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Multichoice Group CEO Calvo Mawela recently told analysts that “after almost 40 years since we first launched pay-TV in South Africa, the business is starting to mature.”
“[We] … need to adapt and shift our focus,” Mawela said during the group’s results presentation for the year ended 31 March 2022.
“We have been reducing our dependence on the premium base by growing the mid- and mass-market customer base,” says Mawela, but “given its absolute contribution, premium remains important and retention has been a key focus of our strategy”.
In Africa, Multichoice pay-TV services DStv and GOtv are available in 50 and eight markets respectively. South Africa is the group’s biggest market by revenue, but the rest of Africa operations – with main territories being Kenya, Nigeria, and Zambia – comprise the bulk of its subscriber base.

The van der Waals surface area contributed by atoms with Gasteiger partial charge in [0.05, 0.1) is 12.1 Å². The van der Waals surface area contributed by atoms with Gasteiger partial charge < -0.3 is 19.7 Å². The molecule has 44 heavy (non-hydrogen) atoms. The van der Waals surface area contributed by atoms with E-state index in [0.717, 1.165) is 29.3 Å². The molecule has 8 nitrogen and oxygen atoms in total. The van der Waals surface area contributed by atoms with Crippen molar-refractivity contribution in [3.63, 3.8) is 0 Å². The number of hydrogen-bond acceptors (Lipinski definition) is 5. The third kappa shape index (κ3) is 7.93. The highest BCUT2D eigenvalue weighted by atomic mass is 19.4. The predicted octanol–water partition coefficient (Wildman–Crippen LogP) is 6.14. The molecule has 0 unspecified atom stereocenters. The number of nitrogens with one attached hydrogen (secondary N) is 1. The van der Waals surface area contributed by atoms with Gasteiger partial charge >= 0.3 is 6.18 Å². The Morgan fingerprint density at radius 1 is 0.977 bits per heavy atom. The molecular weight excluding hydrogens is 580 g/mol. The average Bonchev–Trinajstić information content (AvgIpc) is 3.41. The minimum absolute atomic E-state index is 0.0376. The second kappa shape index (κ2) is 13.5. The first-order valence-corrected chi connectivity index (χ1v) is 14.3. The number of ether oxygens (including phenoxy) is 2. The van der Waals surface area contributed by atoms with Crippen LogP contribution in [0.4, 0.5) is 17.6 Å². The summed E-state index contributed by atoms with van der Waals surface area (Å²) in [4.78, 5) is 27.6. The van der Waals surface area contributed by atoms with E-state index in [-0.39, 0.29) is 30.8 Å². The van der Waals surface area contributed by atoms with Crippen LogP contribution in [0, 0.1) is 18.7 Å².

Through its DStv and GOtv satellite platforms, Multichoice aggregates video entertainment, series, lifestyle, news, and live sport content packages – called pay-TV bouquets – ranging from R29 (about $2) for the mass market to R839 for premium subscribers.
In the financial year ended 31 March 2022, the Multichoice Group:
- Reached nine million pay-TV subscribers, measured as 90-day active subscribers, in South Africa, representing one per cent growth.
- Grew its rest of Africa pay-TV subscribers to 12.8 million, a seven per cent improvement.
- Showmax, its subscription video-on-demand service that was introduced to the market in 2015, reached 68% paying subscribers.
- Generated R55.1bn in revenue from, among other sources, subscription fees in South Africa (R28.8bn), subscription fees in its rest of Africa operations (R18.1bn), advertising (R3.9bn), and set-top boxes (R1.8bn).
In the year under review, “we added another 3.4 million customers from our lower-end bouquet since [the] financial year 2016,” says Mawela.
However, “premium will get to a stage where it stabilises,” Mawela says. “We believe we are getting closer to that stabilisation point.”
He continues: “People on premium are at the higher end of the market … and like to have [access to] all video entertainment at any given point in time.”